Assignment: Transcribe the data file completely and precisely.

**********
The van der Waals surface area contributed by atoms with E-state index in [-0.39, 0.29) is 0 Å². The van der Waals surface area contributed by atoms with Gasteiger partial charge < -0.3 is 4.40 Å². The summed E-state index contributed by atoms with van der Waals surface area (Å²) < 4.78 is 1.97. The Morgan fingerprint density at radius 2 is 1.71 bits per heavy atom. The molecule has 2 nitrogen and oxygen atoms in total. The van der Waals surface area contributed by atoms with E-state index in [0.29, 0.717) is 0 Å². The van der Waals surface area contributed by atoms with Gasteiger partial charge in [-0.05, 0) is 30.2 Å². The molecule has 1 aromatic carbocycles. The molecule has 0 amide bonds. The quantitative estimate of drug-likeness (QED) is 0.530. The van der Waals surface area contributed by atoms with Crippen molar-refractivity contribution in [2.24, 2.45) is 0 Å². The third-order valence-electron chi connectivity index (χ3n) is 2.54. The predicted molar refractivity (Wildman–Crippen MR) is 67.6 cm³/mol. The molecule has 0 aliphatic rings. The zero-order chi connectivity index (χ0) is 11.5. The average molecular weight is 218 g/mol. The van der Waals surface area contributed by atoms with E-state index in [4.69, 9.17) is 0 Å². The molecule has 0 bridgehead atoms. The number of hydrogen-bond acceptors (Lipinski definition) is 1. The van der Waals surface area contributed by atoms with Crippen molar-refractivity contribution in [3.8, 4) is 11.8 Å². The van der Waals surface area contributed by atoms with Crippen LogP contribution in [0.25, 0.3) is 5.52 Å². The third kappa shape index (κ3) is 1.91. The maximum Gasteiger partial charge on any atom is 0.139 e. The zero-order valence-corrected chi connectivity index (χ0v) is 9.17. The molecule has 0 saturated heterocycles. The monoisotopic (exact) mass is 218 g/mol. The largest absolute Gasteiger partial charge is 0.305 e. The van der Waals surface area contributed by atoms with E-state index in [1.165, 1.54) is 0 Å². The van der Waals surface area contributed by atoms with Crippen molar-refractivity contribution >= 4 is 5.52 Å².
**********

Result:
The van der Waals surface area contributed by atoms with E-state index in [-0.39, 0.29) is 0 Å². The van der Waals surface area contributed by atoms with Gasteiger partial charge < -0.3 is 4.40 Å². The summed E-state index contributed by atoms with van der Waals surface area (Å²) < 4.78 is 1.97. The Morgan fingerprint density at radius 2 is 1.71 bits per heavy atom. The molecule has 2 nitrogen and oxygen atoms in total. The van der Waals surface area contributed by atoms with E-state index in [0.29, 0.717) is 0 Å². The van der Waals surface area contributed by atoms with Gasteiger partial charge in [-0.05, 0) is 30.2 Å². The molecule has 1 aromatic carbocycles. The molecule has 0 amide bonds. The quantitative estimate of drug-likeness (QED) is 0.530. The van der Waals surface area contributed by atoms with Crippen molar-refractivity contribution in [2.24, 2.45) is 0 Å². The third-order valence-electron chi connectivity index (χ3n) is 2.54. The predicted molar refractivity (Wildman–Crippen MR) is 67.6 cm³/mol. The molecule has 0 aliphatic rings. The zero-order chi connectivity index (χ0) is 11.5. The average molecular weight is 218 g/mol. The van der Waals surface area contributed by atoms with E-state index in [4.69, 9.17) is 0 Å². The molecule has 0 bridgehead atoms. The number of hydrogen-bond acceptors (Lipinski definition) is 1. The van der Waals surface area contributed by atoms with Crippen molar-refractivity contribution in [3.8, 4) is 11.8 Å². The van der Waals surface area contributed by atoms with Crippen LogP contribution in [0.25, 0.3) is 5.52 Å². The third kappa shape index (κ3) is 1.91. The maximum Gasteiger partial charge on any atom is 0.139 e. The zero-order valence-corrected chi connectivity index (χ0v) is 9.17. The molecule has 0 saturated heterocycles. The monoisotopic (exact) mass is 218 g/mol. The largest absolute Gasteiger partial charge is 0.305 e. The van der Waals surface area contributed by atoms with E-state index in [1.165, 1.54) is 0 Å². The van der Waals surface area contributed by atoms with Crippen molar-refractivity contribution >= 4 is 5.52 Å².